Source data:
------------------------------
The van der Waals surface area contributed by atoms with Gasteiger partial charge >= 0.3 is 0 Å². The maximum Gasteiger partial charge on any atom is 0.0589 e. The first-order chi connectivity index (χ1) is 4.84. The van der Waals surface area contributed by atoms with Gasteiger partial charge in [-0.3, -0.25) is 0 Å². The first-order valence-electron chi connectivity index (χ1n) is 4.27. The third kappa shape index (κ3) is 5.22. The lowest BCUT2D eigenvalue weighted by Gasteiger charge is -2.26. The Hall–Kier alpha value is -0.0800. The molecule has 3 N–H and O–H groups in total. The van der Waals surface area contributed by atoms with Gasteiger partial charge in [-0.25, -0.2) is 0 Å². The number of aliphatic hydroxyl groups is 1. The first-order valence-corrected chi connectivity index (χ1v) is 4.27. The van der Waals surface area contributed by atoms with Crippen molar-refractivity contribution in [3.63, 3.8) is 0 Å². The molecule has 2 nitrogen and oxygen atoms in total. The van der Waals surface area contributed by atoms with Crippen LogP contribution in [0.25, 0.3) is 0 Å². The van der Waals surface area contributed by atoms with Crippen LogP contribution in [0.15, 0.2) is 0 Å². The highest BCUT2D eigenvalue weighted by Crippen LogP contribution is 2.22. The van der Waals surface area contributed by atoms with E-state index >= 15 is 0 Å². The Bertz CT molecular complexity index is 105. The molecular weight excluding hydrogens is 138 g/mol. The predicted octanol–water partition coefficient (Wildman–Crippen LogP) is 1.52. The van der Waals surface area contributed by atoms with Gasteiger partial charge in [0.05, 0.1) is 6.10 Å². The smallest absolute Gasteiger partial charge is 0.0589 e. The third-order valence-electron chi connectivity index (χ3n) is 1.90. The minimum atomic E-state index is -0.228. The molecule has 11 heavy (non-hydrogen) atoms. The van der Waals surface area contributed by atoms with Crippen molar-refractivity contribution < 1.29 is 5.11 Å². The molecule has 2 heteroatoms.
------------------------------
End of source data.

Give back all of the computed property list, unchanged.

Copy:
The van der Waals surface area contributed by atoms with Gasteiger partial charge >= 0.3 is 0 Å². The maximum Gasteiger partial charge on any atom is 0.0589 e. The first-order chi connectivity index (χ1) is 4.84. The van der Waals surface area contributed by atoms with Gasteiger partial charge in [-0.3, -0.25) is 0 Å². The first-order valence-electron chi connectivity index (χ1n) is 4.27. The third kappa shape index (κ3) is 5.22. The lowest BCUT2D eigenvalue weighted by Gasteiger charge is -2.26. The Hall–Kier alpha value is -0.0800. The molecule has 3 N–H and O–H groups in total. The van der Waals surface area contributed by atoms with Gasteiger partial charge in [-0.25, -0.2) is 0 Å². The number of aliphatic hydroxyl groups is 1. The first-order valence-corrected chi connectivity index (χ1v) is 4.27. The van der Waals surface area contributed by atoms with Crippen molar-refractivity contribution in [3.63, 3.8) is 0 Å². The molecule has 2 nitrogen and oxygen atoms in total. The van der Waals surface area contributed by atoms with Crippen LogP contribution in [0.25, 0.3) is 0 Å². The van der Waals surface area contributed by atoms with Crippen LogP contribution in [0.15, 0.2) is 0 Å². The highest BCUT2D eigenvalue weighted by Crippen LogP contribution is 2.22. The van der Waals surface area contributed by atoms with E-state index >= 15 is 0 Å². The Bertz CT molecular complexity index is 105. The molecular weight excluding hydrogens is 138 g/mol. The predicted octanol–water partition coefficient (Wildman–Crippen LogP) is 1.52. The van der Waals surface area contributed by atoms with Gasteiger partial charge in [0.05, 0.1) is 6.10 Å². The smallest absolute Gasteiger partial charge is 0.0589 e. The third-order valence-electron chi connectivity index (χ3n) is 1.90. The minimum atomic E-state index is -0.228. The molecule has 11 heavy (non-hydrogen) atoms. The van der Waals surface area contributed by atoms with Crippen molar-refractivity contribution < 1.29 is 5.11 Å². The molecule has 2 heteroatoms.